Bulimia nervosa is a disorder marked by repeated binge-eating (eating large amounts of food while feeling out of control) and some attempt to counteract the eating by dieting, exercise, or other extreme behaviours (such as self-induced vomiting or laxative misuse). Often, people with bulimia nervosa feel dissatisfied with their bodies and are very sensitive to changes in their weight. It is also common for people with bulimia nervosa to feel ashamed of their symptoms. They may therefore try to keep the symptoms hidden from others. For some people, bulimia nervosa is a mild to moderate problem and can be short-lasting. For others, bulimia nervosa can be a very severe problem that drastically interferes with their lives.

Who gets bulimia nervosa?

Although girls and women are most often affected, boys and men can also suffer from bulimia nervosa. The first symptoms of bulimia nervosa often begin during the late teenage years. For some, the illness begins earlier and for others, the illness does not begin until adulthood. Sometimes bulimia nervosa can develop in a person who has previously had anorexia nervosa. Often, bulimia nervosa begins after a period of dieting behaviour. It is a relatively common problem in young women and about 1-3 % of women develop bulimia nervosa in their lifetime.

What causes bulimia nervosa

Some people appear to be prone to developing bulimia nervosa. Binge-eating is more likely to occur when a person attempts to drop their body weight below their "natural weight" (the weight at which a person's body is most naturally set). There is a very wide variation in natural body shapes and sizes; however, most people's bodies are not meant to take the pencil thin shape seen in many fashion model photographs. When a person diets in an attempt to lose weight and cuts back on the amount of food eaten, the body is more susceptible to binge-eating behaviour. Often, the person who is dieting becomes more responsive to food cues and finds it more difficult to control starting and stopping eating behaviour. Thus, dieting may lead some people to binge-eat and feel out of control. For many people, the binge-eating and feeling of being out of control is very distressing and, as a result, they will desperately attempt to counteract the binge-eating. Thus, a vicious cycle of binge-eating and counteracting behaviour begins. Additionally, people are more likely to develop bulimia nervosa if they are under some emotional stress.

What physical problems accompany bulimia nervosa?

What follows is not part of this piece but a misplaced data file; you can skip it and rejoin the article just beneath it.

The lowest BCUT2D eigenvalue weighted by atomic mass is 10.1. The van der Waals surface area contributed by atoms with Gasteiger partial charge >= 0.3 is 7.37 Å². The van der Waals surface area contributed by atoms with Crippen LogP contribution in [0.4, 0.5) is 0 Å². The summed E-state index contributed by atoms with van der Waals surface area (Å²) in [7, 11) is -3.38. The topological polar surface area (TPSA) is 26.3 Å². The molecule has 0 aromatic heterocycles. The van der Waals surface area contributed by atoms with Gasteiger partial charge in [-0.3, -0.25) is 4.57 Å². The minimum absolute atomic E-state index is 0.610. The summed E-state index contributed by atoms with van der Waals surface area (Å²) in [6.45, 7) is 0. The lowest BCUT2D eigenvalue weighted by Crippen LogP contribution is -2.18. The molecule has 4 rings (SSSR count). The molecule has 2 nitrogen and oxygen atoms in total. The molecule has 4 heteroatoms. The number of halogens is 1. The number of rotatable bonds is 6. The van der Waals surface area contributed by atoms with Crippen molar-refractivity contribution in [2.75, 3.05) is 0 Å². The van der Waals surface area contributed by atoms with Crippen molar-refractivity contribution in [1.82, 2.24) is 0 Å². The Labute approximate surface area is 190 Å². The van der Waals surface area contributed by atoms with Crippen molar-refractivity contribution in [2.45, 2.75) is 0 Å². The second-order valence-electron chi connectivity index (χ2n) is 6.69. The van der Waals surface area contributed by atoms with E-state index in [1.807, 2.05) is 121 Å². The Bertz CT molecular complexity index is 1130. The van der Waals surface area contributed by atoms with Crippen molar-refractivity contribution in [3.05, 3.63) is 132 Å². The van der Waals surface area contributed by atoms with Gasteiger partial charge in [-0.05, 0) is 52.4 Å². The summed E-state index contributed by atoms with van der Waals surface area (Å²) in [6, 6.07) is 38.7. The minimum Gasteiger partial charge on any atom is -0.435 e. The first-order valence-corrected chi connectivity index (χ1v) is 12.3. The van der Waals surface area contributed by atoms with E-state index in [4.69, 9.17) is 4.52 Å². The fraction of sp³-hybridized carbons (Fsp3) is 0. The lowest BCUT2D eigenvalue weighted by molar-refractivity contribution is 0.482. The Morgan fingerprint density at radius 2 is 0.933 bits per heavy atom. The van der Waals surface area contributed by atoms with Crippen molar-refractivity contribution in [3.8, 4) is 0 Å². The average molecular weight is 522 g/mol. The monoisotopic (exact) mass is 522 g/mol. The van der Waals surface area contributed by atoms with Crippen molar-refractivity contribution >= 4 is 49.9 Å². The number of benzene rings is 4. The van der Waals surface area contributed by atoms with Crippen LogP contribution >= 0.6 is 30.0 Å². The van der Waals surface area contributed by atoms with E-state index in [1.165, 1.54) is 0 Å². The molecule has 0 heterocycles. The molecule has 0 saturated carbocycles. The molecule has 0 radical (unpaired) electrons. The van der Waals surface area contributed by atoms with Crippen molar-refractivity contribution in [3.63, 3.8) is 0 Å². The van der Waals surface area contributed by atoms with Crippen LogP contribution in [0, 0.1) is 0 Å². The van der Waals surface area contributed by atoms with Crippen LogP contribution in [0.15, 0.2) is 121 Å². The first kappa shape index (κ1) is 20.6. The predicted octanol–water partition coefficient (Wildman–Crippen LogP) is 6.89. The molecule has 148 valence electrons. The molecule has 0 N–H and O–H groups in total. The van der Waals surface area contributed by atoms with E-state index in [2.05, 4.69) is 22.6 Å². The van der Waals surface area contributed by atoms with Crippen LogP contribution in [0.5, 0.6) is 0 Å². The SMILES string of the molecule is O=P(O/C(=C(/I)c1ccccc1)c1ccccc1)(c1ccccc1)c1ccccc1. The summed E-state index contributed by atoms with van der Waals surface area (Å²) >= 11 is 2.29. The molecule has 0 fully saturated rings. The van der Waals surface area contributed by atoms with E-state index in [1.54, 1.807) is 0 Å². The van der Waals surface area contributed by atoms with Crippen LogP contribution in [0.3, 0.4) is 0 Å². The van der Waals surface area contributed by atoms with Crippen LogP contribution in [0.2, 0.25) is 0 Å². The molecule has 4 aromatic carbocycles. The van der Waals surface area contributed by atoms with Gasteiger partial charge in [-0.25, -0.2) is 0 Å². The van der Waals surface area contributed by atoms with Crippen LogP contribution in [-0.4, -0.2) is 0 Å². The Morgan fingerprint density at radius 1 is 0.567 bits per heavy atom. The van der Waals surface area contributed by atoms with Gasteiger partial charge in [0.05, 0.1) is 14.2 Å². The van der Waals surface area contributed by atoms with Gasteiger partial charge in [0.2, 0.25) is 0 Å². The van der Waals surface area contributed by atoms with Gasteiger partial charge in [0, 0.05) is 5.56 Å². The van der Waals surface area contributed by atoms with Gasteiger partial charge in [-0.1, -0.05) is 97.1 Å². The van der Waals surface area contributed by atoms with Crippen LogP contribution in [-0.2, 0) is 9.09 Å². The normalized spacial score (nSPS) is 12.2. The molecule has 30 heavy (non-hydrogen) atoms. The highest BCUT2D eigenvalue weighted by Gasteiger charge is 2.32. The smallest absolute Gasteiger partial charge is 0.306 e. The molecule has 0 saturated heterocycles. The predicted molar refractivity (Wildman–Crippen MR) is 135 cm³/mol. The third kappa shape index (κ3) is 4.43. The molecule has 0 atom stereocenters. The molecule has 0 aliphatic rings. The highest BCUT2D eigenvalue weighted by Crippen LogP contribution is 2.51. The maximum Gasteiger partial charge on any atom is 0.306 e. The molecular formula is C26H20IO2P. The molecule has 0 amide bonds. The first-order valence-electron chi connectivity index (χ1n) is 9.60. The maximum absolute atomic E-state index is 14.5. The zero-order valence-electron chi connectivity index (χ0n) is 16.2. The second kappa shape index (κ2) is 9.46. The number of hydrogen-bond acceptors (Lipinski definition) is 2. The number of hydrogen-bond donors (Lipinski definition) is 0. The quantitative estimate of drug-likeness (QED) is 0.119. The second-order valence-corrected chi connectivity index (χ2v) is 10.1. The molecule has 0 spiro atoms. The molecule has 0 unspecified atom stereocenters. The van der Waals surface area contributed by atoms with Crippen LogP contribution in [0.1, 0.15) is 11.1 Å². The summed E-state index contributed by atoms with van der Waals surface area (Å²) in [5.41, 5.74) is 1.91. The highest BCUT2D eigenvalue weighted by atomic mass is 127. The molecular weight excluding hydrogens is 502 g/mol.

Because people with bulimia nervosa often eat irregularly, they may experience gastrointestinal problems (such as pain or discomfort in the stomach and constipation or diarrhea). If a person is inducing vomiting or using laxatives regularly, serious gastrointestinal damage can result. Stomach acids can be harmful to the esophagus, mouth, and teeth, and the physical forces of vomiting can cause tears and bleeding. Laxatives can cause long term damage to the bowel. In addition, vomiting and laxative use result in the loss of important salts and minerals that are needed by the body for healthy function. As a result, people with bulimia nervosa who are vomiting or using laxatives may experience problems with their muscles (cramping), heart (pain and irregular heartbeat), and brain (poor concentration and seizures).

What psychological problems accompany bulimia nervosa?

When people first develop symptoms of bulimia nervosa, they may feel "good"; however, as time progresses a number of psychological problems usually occur. It is very common for people with bulimia nervosa to feel irritable and edgy, and they will often find they cannot concentrate as well as usual. These psychological symptoms are mostly a result of inadequate nutrition. Because people with bulimia nervosa often become preoccupied with dieting and losing weight, they are often uncomfortable with others at meals or restaurants. As a result, it is common for people with bulimia nervosa to spend less time with friends and family, which may sometimes lead to loneliness and isolation. Many people with bulimia nervosa end up feeling sad and depressed.

Elliot Goldner, MD, 
in association with the MediResource Clinical Team